Ever notice how a metal shader can look great on a curved surface
such as a sphere, but that same shader looks bad on a flat surface like
a cube? What's up with that? (the example below uses the default Metal
Chrome material that ships with 3DStudio MAX)
The reason is simple. Metals are highly specular surfaces, and hence
a lot of their color comes from a specular reflection of their
environment. On a
curved surface, any given area is able to reflect more of the
environment since the surface points in several different directions,
capturing more of the environment in its reflection. On a flat surface,
the surface is all pointing in a single direction, hence capturing less
of the environment in its reflection. It's actually reflecting just
like the sphere, but reflecting so little of the environment that it
appears to be one solid flat color.
Notice the faces of the surface pointing towards the viewer reflect
only a portion of the environment.
Notice the faces of the surface pointing towards the viewer reflecting a much larger portion of the environment.
How to fix this? Well, in real life, if you look at a flat metal
surface, that surface probably isn't really flat. Due to bad
heat or water damage, etc, that surface is actually slightly warped.
You may not be able to see it immediately, but it's there, and hence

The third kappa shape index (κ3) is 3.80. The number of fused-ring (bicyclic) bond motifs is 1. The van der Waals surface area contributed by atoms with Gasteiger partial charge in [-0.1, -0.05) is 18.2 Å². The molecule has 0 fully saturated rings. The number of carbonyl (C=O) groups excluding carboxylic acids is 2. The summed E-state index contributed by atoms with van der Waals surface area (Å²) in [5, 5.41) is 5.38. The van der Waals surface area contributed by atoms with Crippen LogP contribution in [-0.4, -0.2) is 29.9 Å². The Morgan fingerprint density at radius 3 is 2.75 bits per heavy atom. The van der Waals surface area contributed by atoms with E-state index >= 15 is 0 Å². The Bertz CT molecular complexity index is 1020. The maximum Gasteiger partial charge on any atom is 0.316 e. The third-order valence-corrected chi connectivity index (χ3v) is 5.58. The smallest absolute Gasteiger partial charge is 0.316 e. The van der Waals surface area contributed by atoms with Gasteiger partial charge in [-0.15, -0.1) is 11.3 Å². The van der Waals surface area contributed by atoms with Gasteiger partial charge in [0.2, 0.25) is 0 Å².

what looks like a flat surface is actually a slightly curved surface,
and hence the reflections are a little more interesting, and so you
don't get the boring flat reflection you see above. So how do we
replicate this in cg?
Large Soft Noise
One way to fix this is with a very large sized by low intensity bump
applied to your material. This will simulate that slightly warping that
causes flat surfaces to be not quite flat, and will give them a
more realistic reflection.
Notice the faces of the surface pointing towards the viewer reflecting a larger potion of the environment than the flat surface did. Also note the chaotic surface of the diagram above is as crazy as it is just to show off the principal, in actual fact you'll only be ever so slightly modifying the surface with a very low intensity bump.
So lets apply a noise procedural map to the bump slot of our
material, set it to the following settings...
And we get the following result...
Now you have a more interesting reflection.
Here's a real photo of the effect. Notice how the reflection on
these metal phones in an airport get all distorted due to a warble in
the metal, even though the surface seems flat.
This surface isn't metallic, but it is reflective, and you can see
how the soft bump on the side of the truck distorts the reflections of
the bridge, even though the side of the truck seems to be flat.
You can use this bump technique both for a photorealistic image, as
as something a little more stylized, like those "chrome logos" you've
probably seen for videogames
and in commercials. Without the bump map, your text may look boring...
But add the bump, and you'll get something more visually
Here's the max file for the text and material above, max 5.0 format flat_metallic_surfaces.zip
In fact, if you animate the environment map, say moving it
horizontally, you can get that nice "reflection passing over the
surface" look, perfect for logos.
As a practical example, here's a logo I did for Blur Studio (the
client was Bandai) which uses this exact technique to do the chrome in
Breaking Up Panels or WindowsRamy Hanna has a good tutorial on a similar technique to break up flat panels (when you have multiple pieces of geometry, like windows in a building, instead of a single piece of geometry like the side of a truck.)